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lightweight trekking poles
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Nate Boyer
(NateB123) - MLife
lightweight trekking poles on 01/08/2013 07:29:48 MST Print View

I need a new pair of lightweight trekking poles I can't find much info. I need them to be adjustable for my tarp tents. Does anybody use fixed length poles for tarp tents?

Im looking for something arround 10 oz. for the pair. Any suggestions?

Gregory Stein
(tauneutrino) - F

Locale: Upper Galilee
GG? on 01/08/2013 08:28:54 MST Print View

http://gossamergear.com/trekking/trekking/lt4-trekking-poles.html

8.2 oz for pair. They receive good feedback (see reviews on BPL).

Sumi Wada
(DetroitTigerFan) - F

Locale: Ann Arbor
Re: lightweight trekking poles on 01/08/2013 08:32:12 MST Print View

I use Fizan Compact poles, aluminum, 158g each, adjustable with twist locks. I've had them for about 2 years now and love them. No issues with the locks. Purchased them from outdoorgb.com -- they're currently on sale for US$64 for the pair.

Nate Boyer
(NateB123) - MLife
lt4 on 01/08/2013 08:39:14 MST Print View

Lt4 poles are out of stock. A bit pricey at $175. They look nice tho.

Aaron Reichow
(areichow)

Locale: Northern Minnesota
Re: lightweight trekking poles on 01/08/2013 08:51:58 MST Print View

Helinox makes a pair of adjustable poles for ~ 10 oz:

https://www.bigagnes.com/Products/Detail/Helinox/PassportTwistLock

I have a pair of the fixed length Helinox Passport Tension Lock, and have rather mixed feelings. I got them for a song on SAC last spring. There is some wobble where the outer shaft joins with the inner shaft at the top of one of the poles, and both poles bow quite a bit. Drives me nuts. The latter is probably what you'll find with any UL pole, but for $30 I figured they were worth a try.

This is probably complicated by my hiking style (I tend to do a fair amount of work with my arms+poles) and my weight. If I slip or start to twist my ankle, I depend on the pole being able to take enough weight that I can right myself.

Nate Boyer
(NateB123) - MLife
lt4 on 01/08/2013 09:21:38 MST Print View

Contacted gg. The lt4 poles will be in stock mid feb.

Kevin Babione
(KBabione) - MLife

Locale: Pennsylvania
LT4 Poles on 01/08/2013 09:25:35 MST Print View

Although pricey, you won't be disappointed with the LT4's...I'm 260 pounds and I've found the poles to be rock solid to the point that I've been surprised a couple of times when I've stumbled and accidentally put way more weight on them than I would ever do intentionally.

I have the LT4's without the straps and am unlikely to ever own a different trekking pole.

Michael Cheifetz
(mike_hefetz) - MLife

Locale: Israel
+1 fizan on 01/08/2013 11:04:36 MST Print View

Also have fizan compact 4 (same as mentioned above but 4 parts instead of 3 - folds more compact and weighs 20g more

No frills - just works.

Roy Jamieson
(roysta1) - M

Locale: Gosford
Lightweight trekking poles on 01/08/2013 18:20:30 MST Print View

I don't know whether you can get the Helinox LB130 walking poles in the states, but if so, they're good poles and sturdy.
They weigh in at 8 ounces each, so heavier than some,and compact down to 23 inches.
They have a lever mechanism rather than screw.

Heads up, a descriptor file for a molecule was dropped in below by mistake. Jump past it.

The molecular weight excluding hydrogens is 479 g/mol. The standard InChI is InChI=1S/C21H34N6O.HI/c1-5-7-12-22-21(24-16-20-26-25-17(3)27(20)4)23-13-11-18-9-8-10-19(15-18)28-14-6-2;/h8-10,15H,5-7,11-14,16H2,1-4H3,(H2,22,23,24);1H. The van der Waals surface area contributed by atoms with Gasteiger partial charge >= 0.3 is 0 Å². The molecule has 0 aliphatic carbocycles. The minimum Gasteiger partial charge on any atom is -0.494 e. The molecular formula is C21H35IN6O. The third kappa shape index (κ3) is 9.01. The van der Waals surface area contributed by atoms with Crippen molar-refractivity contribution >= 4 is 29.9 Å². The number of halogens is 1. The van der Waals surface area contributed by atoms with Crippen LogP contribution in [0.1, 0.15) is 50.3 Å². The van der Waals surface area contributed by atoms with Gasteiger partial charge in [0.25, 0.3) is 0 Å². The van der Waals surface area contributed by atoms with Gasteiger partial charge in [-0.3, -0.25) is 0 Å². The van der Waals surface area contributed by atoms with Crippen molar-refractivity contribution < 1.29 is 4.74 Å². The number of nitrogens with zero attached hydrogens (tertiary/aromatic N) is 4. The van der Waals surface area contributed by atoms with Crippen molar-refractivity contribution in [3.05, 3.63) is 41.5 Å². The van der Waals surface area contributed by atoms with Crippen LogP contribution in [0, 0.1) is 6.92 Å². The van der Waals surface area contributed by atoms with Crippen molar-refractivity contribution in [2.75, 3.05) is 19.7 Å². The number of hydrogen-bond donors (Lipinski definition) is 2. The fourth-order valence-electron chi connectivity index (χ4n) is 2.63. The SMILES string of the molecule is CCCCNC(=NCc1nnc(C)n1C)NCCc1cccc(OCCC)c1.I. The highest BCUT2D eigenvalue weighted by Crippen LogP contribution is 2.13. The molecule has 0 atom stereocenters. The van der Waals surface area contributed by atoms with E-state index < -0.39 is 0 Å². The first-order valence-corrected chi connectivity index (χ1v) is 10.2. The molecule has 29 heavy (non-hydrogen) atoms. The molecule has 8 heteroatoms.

Brian Lindahl
(lindahlb) - MLife

Locale: Colorado Rockies
Re: Re: lightweight trekking poles on 01/25/2013 13:00:17 MST Print View

https://www.bigagnes.com/Products/Detail/Helinox/PassportTwistLock

I've been using these exact Helinox ones for quite a while. They work great, and came in right at 10.1oz. Almost as stable as the old BD 18oz ones I used to have.

Edited by lindahlb on 01/25/2013 13:12:12 MST.

M B
(livingontheroad) - M
+ fizan on 01/27/2013 22:47:27 MST Print View

Fizan compact ultralites here too.
After several hundred miles on the AT with them, no issues.
Actually weigh closer to 12oz for pair when including straps and small baskets

Cant beat the price. Durable and dependable so far.

just Justin Whitson
(ArcturusBear)
not easily adjustable on 01/28/2013 22:18:33 MST Print View

Not easily adjustable but fairly light, quite strong, and quite cheap (you could probably somewhat easily design something to make them semi-adjustable), are pre dried/treated bamboo poles. After reading some posts here and seeing some youtube videos, i was inspired to make some. They are not finished, but it looks promising since two 6 foot poles together weigh in at 16 oz. Obviously i will make them much shorter (i expect the finished pair to be somewhere inbetween 9 to 12 or so oz). So far, cost of materials is 6 dollars (bought at Lowes for 2.98 per pole). I plan to add some foam grips, and some rubber stops or pegs on the bottom.

I'm guessing though, you might want or need more fully adjustable poles for your tarp-tent setup. For semi adjustable poles: If you cut one of the poles into two pieces (not cleanly in half though) and add a female to male screw or coupling, or peg in for that one, and a connector on the non cut pole and made the non cut pole slightly longer to compensate for the slight weight difference between the two, it might give you just enough flexibility for use with the tarp tent, but i'm completely speculating and i would probably first ask more experienced people than myself about the feasibility of that. It might be that this could ruin the structural integrity or strength of the one bamboo pole though.

Either way, best of luck.

Edited by ArcturusBear on 01/28/2013 22:26:46 MST.